Employees vs Independent Contractor -- What's the difference

When hiring people to work for your business, you have two options -- you can either hire an employee full-time or work with an independent contractor.

An employee is someone who will work for your organisation in exchange for a fixed remuneration ( the salary) and some employment benefits. On the other hand, an independent contractor works for your company on a specific project and gets paid a fixed fee for the services provided.

Here are some of the key differences between an employee and an independent contractor:

The Work

Employees are hired by organizations for a specific job title or position. The terms of employment are defined by the employment contract and the organisation has full control over the work of an employee - what, how and when is it done. Also, unless otherwise determined, an employee works solely for the employer.

On the contrary, independent contractors are hired by organizations for a specific service on a contract or freelance basis. The terms of engagement are defined by the contract signed between the organisation and the contractor. The independent contractor has complete control over how they work and when they work. They are also free to work on multiple projects at once.

The Duration

The employees work for your business on a continuing basis and may have to assume a wide variety of roles and responsibilities. If they wish to leave, they need to abide by the employment contract and provide you with an adequate notice period.

Independent contractors work on specific tasks/projects and their relationship with your business is a temporary one. On completion of the project, they are free to terminate your relationship and move on to other projects.

The Payment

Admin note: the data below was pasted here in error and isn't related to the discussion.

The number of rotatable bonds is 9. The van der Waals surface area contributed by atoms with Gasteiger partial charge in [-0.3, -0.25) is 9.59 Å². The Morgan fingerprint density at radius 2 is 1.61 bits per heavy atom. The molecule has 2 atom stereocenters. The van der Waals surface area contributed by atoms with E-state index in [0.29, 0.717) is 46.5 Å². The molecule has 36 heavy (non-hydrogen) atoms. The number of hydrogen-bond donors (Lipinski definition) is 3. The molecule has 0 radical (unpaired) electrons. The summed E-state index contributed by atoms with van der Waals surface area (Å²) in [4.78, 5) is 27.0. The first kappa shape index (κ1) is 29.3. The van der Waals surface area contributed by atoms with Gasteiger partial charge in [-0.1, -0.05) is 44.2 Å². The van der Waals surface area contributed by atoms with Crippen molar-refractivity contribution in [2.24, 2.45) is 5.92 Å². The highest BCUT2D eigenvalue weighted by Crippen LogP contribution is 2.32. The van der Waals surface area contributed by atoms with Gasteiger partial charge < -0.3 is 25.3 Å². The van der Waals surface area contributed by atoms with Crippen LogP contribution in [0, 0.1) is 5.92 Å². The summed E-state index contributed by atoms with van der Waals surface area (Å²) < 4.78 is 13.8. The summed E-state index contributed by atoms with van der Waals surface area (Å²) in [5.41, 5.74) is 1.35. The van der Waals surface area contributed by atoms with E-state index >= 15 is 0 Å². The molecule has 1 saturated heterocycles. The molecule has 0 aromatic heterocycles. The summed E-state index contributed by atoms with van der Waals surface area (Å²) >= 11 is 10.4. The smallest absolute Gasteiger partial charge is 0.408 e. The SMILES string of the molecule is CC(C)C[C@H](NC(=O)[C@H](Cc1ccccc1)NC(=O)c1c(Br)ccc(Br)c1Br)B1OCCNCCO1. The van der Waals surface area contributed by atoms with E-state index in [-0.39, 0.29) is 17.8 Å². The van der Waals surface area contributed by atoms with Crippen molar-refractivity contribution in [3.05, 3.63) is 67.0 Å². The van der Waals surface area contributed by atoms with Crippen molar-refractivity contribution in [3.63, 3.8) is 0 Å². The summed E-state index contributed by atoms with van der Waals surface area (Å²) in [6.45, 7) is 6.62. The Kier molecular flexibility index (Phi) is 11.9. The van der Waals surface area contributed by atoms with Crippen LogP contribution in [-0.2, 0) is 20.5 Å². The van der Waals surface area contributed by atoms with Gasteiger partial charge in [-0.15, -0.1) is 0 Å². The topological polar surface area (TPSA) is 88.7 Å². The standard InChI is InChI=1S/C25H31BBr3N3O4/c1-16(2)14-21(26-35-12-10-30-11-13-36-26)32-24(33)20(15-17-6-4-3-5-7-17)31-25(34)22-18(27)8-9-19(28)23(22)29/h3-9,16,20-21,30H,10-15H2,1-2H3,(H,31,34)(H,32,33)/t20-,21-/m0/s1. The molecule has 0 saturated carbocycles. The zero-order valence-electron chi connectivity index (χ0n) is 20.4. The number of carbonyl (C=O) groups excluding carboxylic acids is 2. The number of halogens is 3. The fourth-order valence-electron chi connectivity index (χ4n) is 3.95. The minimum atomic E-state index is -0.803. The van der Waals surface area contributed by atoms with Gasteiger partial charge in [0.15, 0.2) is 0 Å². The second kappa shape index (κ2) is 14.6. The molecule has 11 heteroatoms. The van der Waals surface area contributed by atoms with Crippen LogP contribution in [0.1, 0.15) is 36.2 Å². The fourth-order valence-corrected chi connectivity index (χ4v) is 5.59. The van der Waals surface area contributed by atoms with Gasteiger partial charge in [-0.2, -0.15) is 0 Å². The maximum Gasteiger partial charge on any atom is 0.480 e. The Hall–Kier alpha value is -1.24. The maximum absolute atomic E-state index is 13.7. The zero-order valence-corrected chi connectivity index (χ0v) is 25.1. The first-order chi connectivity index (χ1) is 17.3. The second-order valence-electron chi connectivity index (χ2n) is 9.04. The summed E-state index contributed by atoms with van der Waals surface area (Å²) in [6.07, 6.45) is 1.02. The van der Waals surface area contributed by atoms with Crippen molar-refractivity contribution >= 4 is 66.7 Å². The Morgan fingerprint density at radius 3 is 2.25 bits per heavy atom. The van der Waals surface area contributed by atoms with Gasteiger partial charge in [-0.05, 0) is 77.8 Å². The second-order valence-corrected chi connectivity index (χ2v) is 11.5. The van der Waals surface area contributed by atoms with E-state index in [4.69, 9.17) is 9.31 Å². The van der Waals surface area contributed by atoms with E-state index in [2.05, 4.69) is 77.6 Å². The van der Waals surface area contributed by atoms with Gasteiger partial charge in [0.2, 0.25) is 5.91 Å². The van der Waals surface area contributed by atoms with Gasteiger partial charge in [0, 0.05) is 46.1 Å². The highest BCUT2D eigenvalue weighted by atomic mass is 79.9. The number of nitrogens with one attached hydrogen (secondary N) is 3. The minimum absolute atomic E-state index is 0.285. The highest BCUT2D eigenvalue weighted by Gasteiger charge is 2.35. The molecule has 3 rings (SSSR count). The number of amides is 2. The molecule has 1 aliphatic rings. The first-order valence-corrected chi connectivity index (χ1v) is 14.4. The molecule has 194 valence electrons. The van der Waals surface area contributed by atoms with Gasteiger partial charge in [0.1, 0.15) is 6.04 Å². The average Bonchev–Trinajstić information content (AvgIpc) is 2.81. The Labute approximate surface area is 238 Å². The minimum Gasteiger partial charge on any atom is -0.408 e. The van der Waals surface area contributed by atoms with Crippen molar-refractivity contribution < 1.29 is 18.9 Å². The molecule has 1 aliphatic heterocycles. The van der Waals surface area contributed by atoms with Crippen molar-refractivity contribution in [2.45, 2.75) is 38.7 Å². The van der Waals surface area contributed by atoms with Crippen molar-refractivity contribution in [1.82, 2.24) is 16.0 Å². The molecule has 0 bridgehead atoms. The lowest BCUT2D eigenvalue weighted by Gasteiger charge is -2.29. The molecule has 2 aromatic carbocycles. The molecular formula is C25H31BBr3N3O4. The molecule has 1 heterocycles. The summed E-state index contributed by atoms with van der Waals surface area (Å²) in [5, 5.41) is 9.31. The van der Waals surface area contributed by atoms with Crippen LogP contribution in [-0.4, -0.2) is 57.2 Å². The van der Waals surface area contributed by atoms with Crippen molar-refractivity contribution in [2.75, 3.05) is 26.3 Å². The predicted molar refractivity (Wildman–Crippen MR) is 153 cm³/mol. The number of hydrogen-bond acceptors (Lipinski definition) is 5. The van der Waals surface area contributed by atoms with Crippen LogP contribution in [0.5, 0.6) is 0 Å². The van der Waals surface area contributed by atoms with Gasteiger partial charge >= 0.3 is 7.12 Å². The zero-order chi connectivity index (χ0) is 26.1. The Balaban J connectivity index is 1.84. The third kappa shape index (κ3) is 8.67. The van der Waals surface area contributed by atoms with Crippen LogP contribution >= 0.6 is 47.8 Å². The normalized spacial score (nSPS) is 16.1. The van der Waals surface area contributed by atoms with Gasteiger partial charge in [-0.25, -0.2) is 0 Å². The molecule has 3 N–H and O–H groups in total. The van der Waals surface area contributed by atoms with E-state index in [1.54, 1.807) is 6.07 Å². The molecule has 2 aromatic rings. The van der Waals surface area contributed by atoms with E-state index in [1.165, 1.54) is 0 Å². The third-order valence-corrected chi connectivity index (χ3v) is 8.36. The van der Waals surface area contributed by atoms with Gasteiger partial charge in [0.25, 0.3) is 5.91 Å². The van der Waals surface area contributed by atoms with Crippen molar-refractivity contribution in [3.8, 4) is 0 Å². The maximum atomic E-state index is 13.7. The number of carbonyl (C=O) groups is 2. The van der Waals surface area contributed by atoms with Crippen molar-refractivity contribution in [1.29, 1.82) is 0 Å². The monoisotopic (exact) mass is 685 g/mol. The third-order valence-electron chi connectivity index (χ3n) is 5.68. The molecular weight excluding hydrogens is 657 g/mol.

For their work, employees receive a fixed salary every month, along with company benefits such as health insurance, food and travel allowance, and stock options. Additionally, the employer withholds taxes for the employees. They’re also protected against unemployment, discrimination, unfair work policies by the employment / labour laws and workers’ unions.

Independent contractors are paid a fixed compensation for their services. Once their work is done, they provide an invoice against services offered to the organisation that hired them and receive their payment. They aren’t entitled to any of the traditional company benefits and have to do their own taxes. They’re also not protected by any employment / labour laws. 

The Expertise

Most employers provide some form of training to their employees so that they can perform their duties well. They are also provided training as and when their job role changes. While they are expected to be skilled for their job roles, they aren’t required to be experts at their tasks and are given ample room to learn while on the job.

Independent contractors are hired for their expertise on a particular project or industry. Businesses aren’t required to provide them with any sort of training as these contractors demonstrate a high level of specialization in their respective fields.

Employees and independent contractors have their own pros and cons. Understanding the differences between these two roles and your business needs is key to making the right hiring decision, and International Manpower Resources can help you with that

Job Seekers Employers